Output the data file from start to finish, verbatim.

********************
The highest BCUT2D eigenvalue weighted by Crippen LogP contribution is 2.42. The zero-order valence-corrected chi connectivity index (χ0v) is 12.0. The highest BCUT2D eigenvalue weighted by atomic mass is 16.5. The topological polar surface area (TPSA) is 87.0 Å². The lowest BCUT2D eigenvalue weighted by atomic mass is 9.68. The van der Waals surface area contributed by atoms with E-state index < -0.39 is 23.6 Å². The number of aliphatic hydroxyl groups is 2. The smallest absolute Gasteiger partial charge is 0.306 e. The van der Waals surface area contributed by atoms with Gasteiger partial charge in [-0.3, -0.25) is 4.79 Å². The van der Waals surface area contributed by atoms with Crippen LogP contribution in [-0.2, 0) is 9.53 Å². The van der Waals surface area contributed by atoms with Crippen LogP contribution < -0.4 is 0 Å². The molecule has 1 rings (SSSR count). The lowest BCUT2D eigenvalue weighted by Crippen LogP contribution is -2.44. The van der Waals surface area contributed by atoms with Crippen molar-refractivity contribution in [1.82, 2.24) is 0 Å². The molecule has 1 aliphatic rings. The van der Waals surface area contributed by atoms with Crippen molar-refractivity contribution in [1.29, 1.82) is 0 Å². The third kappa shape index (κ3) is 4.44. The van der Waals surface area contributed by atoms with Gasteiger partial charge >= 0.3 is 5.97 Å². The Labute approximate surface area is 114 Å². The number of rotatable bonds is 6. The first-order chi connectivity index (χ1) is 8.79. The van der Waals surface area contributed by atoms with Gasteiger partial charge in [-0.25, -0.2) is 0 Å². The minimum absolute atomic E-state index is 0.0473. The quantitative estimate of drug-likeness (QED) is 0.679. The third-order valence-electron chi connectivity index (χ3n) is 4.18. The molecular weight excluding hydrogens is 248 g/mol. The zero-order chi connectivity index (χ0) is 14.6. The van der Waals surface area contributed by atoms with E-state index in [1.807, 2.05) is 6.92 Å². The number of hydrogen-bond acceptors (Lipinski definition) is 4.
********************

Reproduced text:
The highest BCUT2D eigenvalue weighted by Crippen LogP contribution is 2.42. The zero-order valence-corrected chi connectivity index (χ0v) is 12.0. The highest BCUT2D eigenvalue weighted by atomic mass is 16.5. The topological polar surface area (TPSA) is 87.0 Å². The lowest BCUT2D eigenvalue weighted by atomic mass is 9.68. The van der Waals surface area contributed by atoms with E-state index < -0.39 is 23.6 Å². The number of aliphatic hydroxyl groups is 2. The smallest absolute Gasteiger partial charge is 0.306 e. The van der Waals surface area contributed by atoms with Gasteiger partial charge in [-0.3, -0.25) is 4.79 Å². The van der Waals surface area contributed by atoms with Crippen LogP contribution in [-0.2, 0) is 9.53 Å². The van der Waals surface area contributed by atoms with Crippen LogP contribution < -0.4 is 0 Å². The molecule has 1 rings (SSSR count). The lowest BCUT2D eigenvalue weighted by Crippen LogP contribution is -2.44. The van der Waals surface area contributed by atoms with Crippen molar-refractivity contribution in [1.82, 2.24) is 0 Å². The molecule has 1 aliphatic rings. The van der Waals surface area contributed by atoms with Crippen molar-refractivity contribution in [1.29, 1.82) is 0 Å². The third kappa shape index (κ3) is 4.44. The van der Waals surface area contributed by atoms with Gasteiger partial charge >= 0.3 is 5.97 Å². The Labute approximate surface area is 114 Å². The number of rotatable bonds is 6. The first-order chi connectivity index (χ1) is 8.79. The van der Waals surface area contributed by atoms with Gasteiger partial charge in [-0.25, -0.2) is 0 Å². The minimum absolute atomic E-state index is 0.0473. The quantitative estimate of drug-likeness (QED) is 0.679. The third-order valence-electron chi connectivity index (χ3n) is 4.18. The molecular weight excluding hydrogens is 248 g/mol. The zero-order chi connectivity index (χ0) is 14.6. The van der Waals surface area contributed by atoms with E-state index in [1.807, 2.05) is 6.92 Å². The number of hydrogen-bond acceptors (Lipinski definition) is 4.